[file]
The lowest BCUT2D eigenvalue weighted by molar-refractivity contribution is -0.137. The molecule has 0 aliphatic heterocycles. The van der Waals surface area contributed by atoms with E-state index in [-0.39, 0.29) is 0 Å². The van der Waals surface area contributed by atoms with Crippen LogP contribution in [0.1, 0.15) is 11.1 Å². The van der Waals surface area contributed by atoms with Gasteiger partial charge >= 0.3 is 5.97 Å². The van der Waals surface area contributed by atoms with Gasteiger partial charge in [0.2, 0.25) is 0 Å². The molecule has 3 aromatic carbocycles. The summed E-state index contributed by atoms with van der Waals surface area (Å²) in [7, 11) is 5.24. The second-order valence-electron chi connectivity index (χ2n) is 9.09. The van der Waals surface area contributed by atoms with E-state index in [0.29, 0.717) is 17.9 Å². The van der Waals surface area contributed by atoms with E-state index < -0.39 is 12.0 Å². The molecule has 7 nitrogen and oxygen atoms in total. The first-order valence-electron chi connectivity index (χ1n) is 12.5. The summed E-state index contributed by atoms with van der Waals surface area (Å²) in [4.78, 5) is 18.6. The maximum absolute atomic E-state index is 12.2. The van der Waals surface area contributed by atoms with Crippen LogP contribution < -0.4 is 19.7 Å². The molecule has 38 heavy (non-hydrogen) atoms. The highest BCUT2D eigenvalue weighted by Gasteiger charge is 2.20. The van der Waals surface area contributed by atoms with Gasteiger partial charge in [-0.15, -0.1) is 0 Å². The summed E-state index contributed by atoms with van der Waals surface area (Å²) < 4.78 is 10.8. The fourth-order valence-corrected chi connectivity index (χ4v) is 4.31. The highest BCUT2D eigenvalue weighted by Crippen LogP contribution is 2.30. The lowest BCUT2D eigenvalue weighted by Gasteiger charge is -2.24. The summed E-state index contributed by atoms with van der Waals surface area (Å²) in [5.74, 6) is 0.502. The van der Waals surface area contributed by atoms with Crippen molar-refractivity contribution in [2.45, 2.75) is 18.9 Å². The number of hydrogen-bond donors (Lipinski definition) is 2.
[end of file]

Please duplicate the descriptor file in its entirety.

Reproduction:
The lowest BCUT2D eigenvalue weighted by molar-refractivity contribution is -0.137. The molecule has 0 aliphatic heterocycles. The van der Waals surface area contributed by atoms with E-state index in [-0.39, 0.29) is 0 Å². The van der Waals surface area contributed by atoms with Crippen LogP contribution in [0.1, 0.15) is 11.1 Å². The van der Waals surface area contributed by atoms with Gasteiger partial charge >= 0.3 is 5.97 Å². The van der Waals surface area contributed by atoms with Gasteiger partial charge in [0.2, 0.25) is 0 Å². The molecule has 3 aromatic carbocycles. The summed E-state index contributed by atoms with van der Waals surface area (Å²) in [7, 11) is 5.24. The second-order valence-electron chi connectivity index (χ2n) is 9.09. The van der Waals surface area contributed by atoms with E-state index in [0.29, 0.717) is 17.9 Å². The van der Waals surface area contributed by atoms with E-state index < -0.39 is 12.0 Å². The molecule has 7 nitrogen and oxygen atoms in total. The first-order valence-electron chi connectivity index (χ1n) is 12.5. The summed E-state index contributed by atoms with van der Waals surface area (Å²) in [4.78, 5) is 18.6. The maximum absolute atomic E-state index is 12.2. The van der Waals surface area contributed by atoms with Crippen LogP contribution < -0.4 is 19.7 Å². The molecule has 38 heavy (non-hydrogen) atoms. The highest BCUT2D eigenvalue weighted by Gasteiger charge is 2.20. The van der Waals surface area contributed by atoms with Gasteiger partial charge in [-0.15, -0.1) is 0 Å². The summed E-state index contributed by atoms with van der Waals surface area (Å²) < 4.78 is 10.8. The fourth-order valence-corrected chi connectivity index (χ4v) is 4.31. The highest BCUT2D eigenvalue weighted by Crippen LogP contribution is 2.30. The lowest BCUT2D eigenvalue weighted by Gasteiger charge is -2.24. The summed E-state index contributed by atoms with van der Waals surface area (Å²) in [5.74, 6) is 0.502. The van der Waals surface area contributed by atoms with Crippen molar-refractivity contribution in [2.45, 2.75) is 18.9 Å². The number of hydrogen-bond donors (Lipinski definition) is 2.